Fox News, By Serafín Gómez
President Trump will head to Miami on Friday, home to a large and influential Cuban-American community, to unveil his administration’s new Cuba policy — which will roll back central parts of his predecessor’s efforts to normalize ties with the Communist island nation, according to a senior administration official and other sources.
While details on the changes to the policy have yet to be fully revealed, a U.S. official suggested that Trump would call for Cuban President Raul Castro to push for more political freedom and to release democratic activists in Cuban prisons, among other initiatives.
Trump is at the same time expected to announce a reversal in some areas of former President Barack Obama’s previous steps toward normalizing relations including the opening of embassies between the two countries and the easing of flight restrictions between the U.S. and Cuba.
The final actions have not been set as the review over the specifics of the plan continues. However, there will likely be steps in restricting travel from the U.S. to Cuba; there are now daily flights from Florida to Cuba. Another directive being weighed is taking steps to limit American companies from dealing with businesses owned by the Cuban military, U.S. sources confirm to Fox News.
While campaigning in Miami during a stop in September of 2016, then-Republican presidential nominee Trump hinted at such a move, tying it to demands on the Cuban government.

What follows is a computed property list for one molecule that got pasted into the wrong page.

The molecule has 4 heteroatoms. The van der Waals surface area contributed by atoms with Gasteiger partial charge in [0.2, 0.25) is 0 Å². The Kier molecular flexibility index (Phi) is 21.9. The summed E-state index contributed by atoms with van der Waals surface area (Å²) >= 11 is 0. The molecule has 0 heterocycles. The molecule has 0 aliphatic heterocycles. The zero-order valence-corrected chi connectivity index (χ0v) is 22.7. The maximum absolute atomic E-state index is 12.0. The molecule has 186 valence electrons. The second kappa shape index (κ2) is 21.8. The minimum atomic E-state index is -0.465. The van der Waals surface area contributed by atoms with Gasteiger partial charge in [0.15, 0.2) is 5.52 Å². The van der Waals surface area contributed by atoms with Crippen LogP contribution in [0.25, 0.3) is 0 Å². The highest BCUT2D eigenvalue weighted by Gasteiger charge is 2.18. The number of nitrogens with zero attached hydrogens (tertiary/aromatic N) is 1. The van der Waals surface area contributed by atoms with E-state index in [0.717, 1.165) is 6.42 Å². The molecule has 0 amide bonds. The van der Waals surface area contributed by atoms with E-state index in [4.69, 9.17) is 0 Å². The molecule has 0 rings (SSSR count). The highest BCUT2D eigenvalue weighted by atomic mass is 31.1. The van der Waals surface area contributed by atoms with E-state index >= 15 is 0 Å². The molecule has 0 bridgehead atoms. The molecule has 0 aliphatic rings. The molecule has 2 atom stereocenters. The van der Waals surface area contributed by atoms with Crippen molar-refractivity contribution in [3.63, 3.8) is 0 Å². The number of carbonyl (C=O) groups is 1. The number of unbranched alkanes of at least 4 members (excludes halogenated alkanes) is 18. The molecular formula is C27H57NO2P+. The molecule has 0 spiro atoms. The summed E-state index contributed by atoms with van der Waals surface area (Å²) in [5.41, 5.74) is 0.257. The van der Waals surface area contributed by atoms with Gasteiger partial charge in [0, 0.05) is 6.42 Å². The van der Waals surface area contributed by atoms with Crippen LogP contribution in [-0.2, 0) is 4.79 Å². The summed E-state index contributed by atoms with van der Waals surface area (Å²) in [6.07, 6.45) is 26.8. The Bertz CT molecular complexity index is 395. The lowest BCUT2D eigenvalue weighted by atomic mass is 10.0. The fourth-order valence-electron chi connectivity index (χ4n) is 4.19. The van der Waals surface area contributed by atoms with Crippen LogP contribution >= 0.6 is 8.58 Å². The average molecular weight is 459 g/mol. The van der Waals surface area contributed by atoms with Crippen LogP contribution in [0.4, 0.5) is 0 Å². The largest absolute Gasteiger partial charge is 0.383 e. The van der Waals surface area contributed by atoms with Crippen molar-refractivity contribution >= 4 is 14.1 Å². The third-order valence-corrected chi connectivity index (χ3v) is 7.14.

“All of the concessions Barack Obama has granted the Castro regime were done through executive order which means our next president can reverse them,“ Trump said. “And that I will do unless the Castro regime meets our demands.”
“Those demands include religious and political freedom for the Cuban people, and the freeing of political prisoners,” Trump added.
Key Republican lawmakers Sen. Marco Rubio and Rep. Mario Diaz Balart, both Cuban-Americans from Florida, have been directly involved in working with the White House on the new Cuba policy, according to sources with direct knowledge of the situation.
Rubio, who opposed Trump in the 2016 Republican presidential primary, has worked “diligently behind the scenes” with the administration to develop the approach, said a source directly involved in the policy discussions.
“I am confident the president will keep his commitment on Cuba policy by making changes that are targeted and strategic and which advance the Cuban people’s aspirations for economic and political liberty,” Rubio said in a statement.
A senior Rubio adviser previewed what may be represented during Friday’s Trump Cuba policy rollout, including that the new approach would have to be in compliance with the “statutory provisions passed by Congress which govern US-Cuba policy.”
The aide also stressed that the new Cuba policy would be in the best interest of U.S. foreign policy and national security.
Part of the focus is to also encourage the emerging generation of Cuban leaders to take the reigns after Raul Castro steps down in 2018, as he publicly stated he would.
“Raul Castro and his closest advisors are mostly in their 80’s,” the senior aide told Fox News, stressing they are focusing on the “long term.”
“Cuba will soon have a new generation of leaders, one way or another. These policy measures are designed to lay the groundwork for them to empower the Cuban people to develop greater economic and ultimately political liberty.”